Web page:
Scholarship Support for College Students

In the Texas Panhandle, self-reliance, a sense of control for personal destiny and a commitment to hard work governs and guides. There is an abiding belief that this cord of three strands is strong and presents the opportunity for a good life in a better world. Increasing costs of education are a barricade to students in attaining aspirations.  Accessibility should exist for all who are willing to work and apply themselves, regardless of family income, ethnicity, national origin, physical or intellectual disability, view of the world, or any other individual perspective, peculiarity, or predisposition. Such opportunity cannot be an entitlement. Entitlement is not an opportunity but a vice. West Texas A&M University is unique in many ways, but like most universities, support for students who truly want to study is available.

Merit scholarships support applicants who have demonstrated academic capability through previous accomplishments, approximately 58% of all college students. Strong academic performance in high school evidenced by class rank, grade point average, courses taken to prepare for college and standardized test scores is instrumental.  Standardized test scores are increasingly under fire for being biased and fundamentally unfair. Any measure in isolation is unfair. There are four corners of the admissions “box:” (1) rank (2) grades (3) courses (4) standardized tests. These corners define the domain of readiness and the likelihood of success. Family circumstance, intellectual ability, personal commitment, energy and a host of other idiosyncratic conditions impact the potential for merit-based support. However, the challenges of life’s situations should not undermine the value of merit-based scholarships for high-performing students.

At WT, beginning this fall 2021 semester, we will offer additional merit-based scholarships to more students. These scholarships, up to $8,000 per year, can lead to a total benefit of $32,000 for a bachelor’s degree, thus creating a dramatic reduction in the cost of study. Competition increases as award levels rise. However, students whose performance is strong but not at the highest level can still expect significant savings.  WT is not unique in this effort. However, coupled with a high level of operational efficiency, merit scholarships provide remarkable value through a challenging and rewarding educational experience.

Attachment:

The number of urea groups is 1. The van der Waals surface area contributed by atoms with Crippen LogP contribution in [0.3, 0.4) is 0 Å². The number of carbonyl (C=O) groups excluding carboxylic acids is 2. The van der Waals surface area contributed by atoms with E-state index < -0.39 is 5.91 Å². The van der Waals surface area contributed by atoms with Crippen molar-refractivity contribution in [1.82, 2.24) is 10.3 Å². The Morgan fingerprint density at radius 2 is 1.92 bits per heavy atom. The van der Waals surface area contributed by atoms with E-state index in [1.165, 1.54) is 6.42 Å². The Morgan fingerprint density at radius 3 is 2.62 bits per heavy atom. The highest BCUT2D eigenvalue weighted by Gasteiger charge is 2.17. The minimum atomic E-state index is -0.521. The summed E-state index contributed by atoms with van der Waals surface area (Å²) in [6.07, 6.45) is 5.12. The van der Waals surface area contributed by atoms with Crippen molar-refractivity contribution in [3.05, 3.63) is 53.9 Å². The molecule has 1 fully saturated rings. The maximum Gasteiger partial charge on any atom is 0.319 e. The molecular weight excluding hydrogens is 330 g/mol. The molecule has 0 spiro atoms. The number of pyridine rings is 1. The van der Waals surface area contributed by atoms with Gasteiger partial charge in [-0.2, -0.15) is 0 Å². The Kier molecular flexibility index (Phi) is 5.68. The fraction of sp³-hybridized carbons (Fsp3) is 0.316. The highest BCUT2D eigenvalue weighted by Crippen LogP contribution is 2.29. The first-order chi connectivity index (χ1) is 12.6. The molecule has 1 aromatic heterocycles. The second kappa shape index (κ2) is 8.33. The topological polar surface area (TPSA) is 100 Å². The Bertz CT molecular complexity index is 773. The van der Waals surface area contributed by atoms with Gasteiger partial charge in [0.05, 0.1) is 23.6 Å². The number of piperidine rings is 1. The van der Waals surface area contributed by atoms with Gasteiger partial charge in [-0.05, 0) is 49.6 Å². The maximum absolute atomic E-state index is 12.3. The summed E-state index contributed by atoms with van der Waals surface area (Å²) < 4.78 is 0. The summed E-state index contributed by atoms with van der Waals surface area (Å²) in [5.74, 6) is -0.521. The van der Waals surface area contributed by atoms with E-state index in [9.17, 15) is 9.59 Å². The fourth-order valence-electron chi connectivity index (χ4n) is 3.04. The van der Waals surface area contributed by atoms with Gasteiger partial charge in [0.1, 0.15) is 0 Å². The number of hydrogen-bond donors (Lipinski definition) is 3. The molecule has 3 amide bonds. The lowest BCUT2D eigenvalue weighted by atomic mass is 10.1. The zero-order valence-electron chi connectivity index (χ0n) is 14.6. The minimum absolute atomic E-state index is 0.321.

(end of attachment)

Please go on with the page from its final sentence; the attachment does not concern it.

Need-based scholarships and other support are available in many forms at WT. The most common form of student grants is Federal Pell Grants. These need-based awards require satisfactory academic performance. Last year, the total national awards exceeded $28 billion. Grants, not loans, and no repayment is required. Completion of the Free Application for Federal Student Aid (FAFSA) is necessary. (All high school seniors in Texas are required to complete the FAFSA application by law). This process does take some effort, but considering the return on investment, the effort is time well spent. Pell Grants stipulate continued satisfactory performance and are limited to 12 semesters of full-time enrollment or six years. In addition, Texas Public Education Grants (TPEG) are available to students pursuing a first bachelor’s degree. TPEG also requires the FAFSA/TAFSA application. In addition, the Texas Grant and several other opportunities exist at WT. The roadblocks for genuinely needy students are few, but students must be informed, ready to participate and work hard.

Completion-based scholarships are a distinctive form of scholarship support and financial aid at WT. The Dr. Johnny and Jana Trotter Agricultural Graduation Success Plan is available to students in the Department of Agricultural Sciences who complete their degree and are provided with up to eight long semesters of funding of $5,000 per semester or $40,000 for the bachelor’s degree. The applicant must successfully complete the degree program while having maintained a minimum GPA of 2.5. This post-graduation award combines the very best individual initiative and responsibility with academic performance, supporting students who set a goal and achieve that goal.

There are other forms of self-help for college students. Even students planning to begin studies this fall have a chance to seek financial aid. In addition, working 10 hours per week while attending college supports study and helps lower the absolute cost of attendance. Moreover, such a commitment usually results in higher academic achievement when work does not exceed 15 hours per week, according to Georgetown University. It is especially rewarding for students who work on campus. Such work provides a second avenue of a caring community connection in college life. Being enrolled as a student and simultaneously an employee leads to enhanced community support for study and an enriched learning experience.

As students frame up their approach to college in these last few months before the fall, every means available to reduce educational expenses should be pursued. There are many opportunities available. At West Texas A&M University, we aspire for students to finish strong without the choking albatross of over-indebtedness.

Walter V. Wendler is President of West Texas A&M University. His weekly columns are available at


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